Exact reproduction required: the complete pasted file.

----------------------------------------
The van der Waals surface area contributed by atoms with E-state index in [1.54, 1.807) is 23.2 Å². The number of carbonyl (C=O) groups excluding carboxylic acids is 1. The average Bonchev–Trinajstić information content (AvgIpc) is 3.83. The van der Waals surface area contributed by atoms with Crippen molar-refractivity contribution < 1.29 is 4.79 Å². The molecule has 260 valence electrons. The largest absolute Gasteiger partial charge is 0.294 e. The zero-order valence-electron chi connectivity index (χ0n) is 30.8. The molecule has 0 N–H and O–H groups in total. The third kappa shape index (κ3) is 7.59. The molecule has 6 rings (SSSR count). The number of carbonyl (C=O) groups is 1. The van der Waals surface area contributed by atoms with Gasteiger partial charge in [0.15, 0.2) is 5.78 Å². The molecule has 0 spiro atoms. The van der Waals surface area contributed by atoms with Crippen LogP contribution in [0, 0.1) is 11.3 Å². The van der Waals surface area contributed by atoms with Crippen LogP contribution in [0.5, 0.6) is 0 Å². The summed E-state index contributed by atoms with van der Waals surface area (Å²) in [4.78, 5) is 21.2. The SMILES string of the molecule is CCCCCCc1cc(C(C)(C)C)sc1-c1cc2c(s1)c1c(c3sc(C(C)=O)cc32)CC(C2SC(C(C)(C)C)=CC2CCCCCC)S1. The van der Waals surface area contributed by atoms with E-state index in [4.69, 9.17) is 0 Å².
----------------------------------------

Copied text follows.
The van der Waals surface area contributed by atoms with E-state index in [1.54, 1.807) is 23.2 Å². The number of carbonyl (C=O) groups excluding carboxylic acids is 1. The average Bonchev–Trinajstić information content (AvgIpc) is 3.83. The van der Waals surface area contributed by atoms with Crippen molar-refractivity contribution < 1.29 is 4.79 Å². The molecule has 260 valence electrons. The largest absolute Gasteiger partial charge is 0.294 e. The zero-order valence-electron chi connectivity index (χ0n) is 30.8. The molecule has 0 N–H and O–H groups in total. The third kappa shape index (κ3) is 7.59. The molecule has 6 rings (SSSR count). The number of carbonyl (C=O) groups is 1. The van der Waals surface area contributed by atoms with Gasteiger partial charge in [0.15, 0.2) is 5.78 Å². The molecule has 0 spiro atoms. The van der Waals surface area contributed by atoms with Crippen LogP contribution in [0, 0.1) is 11.3 Å². The van der Waals surface area contributed by atoms with Crippen LogP contribution in [0.5, 0.6) is 0 Å². The summed E-state index contributed by atoms with van der Waals surface area (Å²) in [4.78, 5) is 21.2. The SMILES string of the molecule is CCCCCCc1cc(C(C)(C)C)sc1-c1cc2c(s1)c1c(c3sc(C(C)=O)cc32)CC(C2SC(C(C)(C)C)=CC2CCCCCC)S1. The van der Waals surface area contributed by atoms with E-state index in [4.69, 9.17) is 0 Å².